Back in 2012, we talked about researchers at University College in London who used a modified Wi-Fi router to detect people through walls. Three years later researchers at MIT's Computer Science and Artificial Intelligence Lab have taken the concept forward and developed the RF-Capture that not only detects humans across walls but is also capable of recreating silhouettes from which it would be possible to distinguish people in a room based on their physical characteristics. Unlike the 2012 attempt which was mainly developed to detect movement of people behind walls, the RF-Capture has been developed to create a rough image of the individual across the wall and even monitor movement of his/her limbs.
The underlying principle remains the same as before but the complexity increases with the RF-Capture. As the name suggests, the RF-Capture is installed on the opposite wall and is instructed to send wireless radio frequency signals (Wi-Fi) across a room. When the signals hit any obstacle such as the human body they are reflected and are captured by the RF-Capture. The RF-Capture takes some time before creating the silhouette because as the person walks across the room only certain parts of his/her body reflect the signal. The RF-Capture captures multiple snapshots of the person within a certain period of time and by using a reconstruction algorithm developed by the team members generates a rough figure of the person from which we can see physical features such as head, chest arms and feet. RF-Capture can also show how a person is standing in the room.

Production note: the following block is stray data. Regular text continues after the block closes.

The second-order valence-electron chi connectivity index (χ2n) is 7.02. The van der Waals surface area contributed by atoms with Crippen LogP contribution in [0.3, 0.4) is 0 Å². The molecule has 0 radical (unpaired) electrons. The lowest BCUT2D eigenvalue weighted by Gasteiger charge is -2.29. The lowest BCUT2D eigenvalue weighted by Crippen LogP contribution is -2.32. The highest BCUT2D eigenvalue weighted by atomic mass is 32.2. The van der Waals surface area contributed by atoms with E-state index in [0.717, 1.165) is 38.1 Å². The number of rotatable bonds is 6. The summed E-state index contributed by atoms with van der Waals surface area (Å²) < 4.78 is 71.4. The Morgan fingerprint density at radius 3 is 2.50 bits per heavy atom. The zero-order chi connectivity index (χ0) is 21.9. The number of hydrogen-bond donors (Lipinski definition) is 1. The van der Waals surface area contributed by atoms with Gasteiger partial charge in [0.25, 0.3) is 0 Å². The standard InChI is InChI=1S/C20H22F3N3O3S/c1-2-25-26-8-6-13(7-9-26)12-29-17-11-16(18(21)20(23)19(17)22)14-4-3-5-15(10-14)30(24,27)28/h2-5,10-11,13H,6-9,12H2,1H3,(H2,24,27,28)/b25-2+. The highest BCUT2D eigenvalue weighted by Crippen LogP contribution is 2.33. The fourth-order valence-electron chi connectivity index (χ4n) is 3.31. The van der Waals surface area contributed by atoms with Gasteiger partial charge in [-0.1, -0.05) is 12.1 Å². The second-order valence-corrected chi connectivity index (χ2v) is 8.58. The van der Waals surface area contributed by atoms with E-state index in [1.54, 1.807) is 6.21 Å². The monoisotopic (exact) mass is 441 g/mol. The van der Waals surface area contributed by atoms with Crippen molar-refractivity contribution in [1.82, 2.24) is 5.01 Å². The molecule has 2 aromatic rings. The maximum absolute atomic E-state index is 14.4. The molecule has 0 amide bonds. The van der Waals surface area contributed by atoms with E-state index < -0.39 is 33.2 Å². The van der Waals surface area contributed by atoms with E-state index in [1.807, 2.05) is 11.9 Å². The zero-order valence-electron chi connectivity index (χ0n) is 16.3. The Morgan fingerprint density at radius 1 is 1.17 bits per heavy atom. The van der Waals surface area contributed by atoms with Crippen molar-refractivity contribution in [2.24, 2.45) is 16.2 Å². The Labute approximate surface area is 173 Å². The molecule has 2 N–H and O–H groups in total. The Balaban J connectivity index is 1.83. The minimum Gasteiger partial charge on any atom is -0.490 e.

The most amazing thing about the RF-Capture is the capability of motion capture through walls. For example if a person faces the wall on the opposite of which the device is installed, he/she can move their hands and this movement is accurately picked up by the device. The team tested the capabilities of the RF-Capture by pitting it against a Kinect that was installed inside the room and found that the RF-Capture was just 2cms off in detecting the movement of the hand which is pretty impressive considering the fact that it is working through a wall.
The team is pretty optimistic about the future of the RF-Capture which could be used for motion sensing games and to monitor movement of people in a room remotely. The RF-Capture can be fine-tuned to detect a person’s breathing and heart rate which would be critical in providing health care services. The team at Gizmodo raised some questions about the privacy issues regarding RF-Capture but the team said that they have included encryption in this from the get go and will be putting measures to prevent malicious use of their invention. For more about the RF-Capture you can visit the project page or watch the short video below.